The U.S. Department of Health and Human Services reports that adverse drug events (ADEs) cause over 770,000 injuries or fatalities to hospital patients each year. The estimated cost of these errors is $5.6 million per hospital.
Because of the recurring danger of hospital medication errors, Brigham and Women's Hospital in Boston conducted a study on hospital pharmacies over a seven-month period and made some startling findings:
- Almost four percent of all medication filled by pharmacy technicians contained errors.
- Nearly one of four medication errors stemmed from the pharmacy missing a potential adverse drug event.
- Of all undetected ADEs, approximately 29 percent were serious or life-threatening.
- Of the potential ADE errors, 36 percent contained the wrong medication, 35 percent contained the incorrect drug strength and 21 percent had the wrong dosage.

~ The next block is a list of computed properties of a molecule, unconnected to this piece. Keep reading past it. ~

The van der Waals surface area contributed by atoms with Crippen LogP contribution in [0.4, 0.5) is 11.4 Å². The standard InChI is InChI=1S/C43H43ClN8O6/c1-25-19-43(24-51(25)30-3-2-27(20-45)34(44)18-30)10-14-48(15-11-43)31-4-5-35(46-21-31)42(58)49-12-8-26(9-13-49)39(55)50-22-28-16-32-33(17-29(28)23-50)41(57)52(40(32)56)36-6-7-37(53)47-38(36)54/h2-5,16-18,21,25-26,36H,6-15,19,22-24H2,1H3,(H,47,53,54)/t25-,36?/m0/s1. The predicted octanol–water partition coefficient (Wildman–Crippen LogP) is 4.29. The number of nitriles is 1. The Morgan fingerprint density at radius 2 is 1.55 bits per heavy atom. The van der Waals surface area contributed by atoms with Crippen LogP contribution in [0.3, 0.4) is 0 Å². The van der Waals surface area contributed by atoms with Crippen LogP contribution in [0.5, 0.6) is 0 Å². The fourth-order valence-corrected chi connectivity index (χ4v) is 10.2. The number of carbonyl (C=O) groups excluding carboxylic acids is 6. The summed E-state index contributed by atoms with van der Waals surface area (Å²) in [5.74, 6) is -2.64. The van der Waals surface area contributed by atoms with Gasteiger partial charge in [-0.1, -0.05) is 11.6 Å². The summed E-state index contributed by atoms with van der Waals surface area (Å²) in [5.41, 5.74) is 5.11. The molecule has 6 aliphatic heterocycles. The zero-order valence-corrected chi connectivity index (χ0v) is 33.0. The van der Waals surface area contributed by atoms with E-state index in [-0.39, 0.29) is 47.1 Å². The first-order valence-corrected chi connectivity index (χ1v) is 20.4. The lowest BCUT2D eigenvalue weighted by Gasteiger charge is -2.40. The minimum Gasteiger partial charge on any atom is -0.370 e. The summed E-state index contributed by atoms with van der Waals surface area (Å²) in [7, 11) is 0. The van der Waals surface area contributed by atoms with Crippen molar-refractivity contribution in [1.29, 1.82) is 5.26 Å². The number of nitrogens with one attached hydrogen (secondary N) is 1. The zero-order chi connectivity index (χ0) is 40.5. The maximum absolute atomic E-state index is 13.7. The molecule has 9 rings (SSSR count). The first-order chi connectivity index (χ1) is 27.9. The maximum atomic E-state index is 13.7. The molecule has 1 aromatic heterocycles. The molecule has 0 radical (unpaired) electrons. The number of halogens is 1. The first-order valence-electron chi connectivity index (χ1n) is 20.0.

In an attempt to reduce the number of medication errors caused by pharmacy negligence, Illinois and Wisconsin have created laws for pharmaceutical dispensaries to follow, hoping that state regulation would adequately protect those taking prescription medications. However, medication errors have remained a serious problem.
It is the responsibility of prescribing physicians, hospitals and pharmacies to ensure that patients will not experience an adverse drug event. For their part, pharmacists must go beyond simply filling a prescription order correctly; they must apply their knowledge of the ordered drugs to ensure the drugs and dosages are safe for the patient, and to screen for potential adverse interactions between drugs.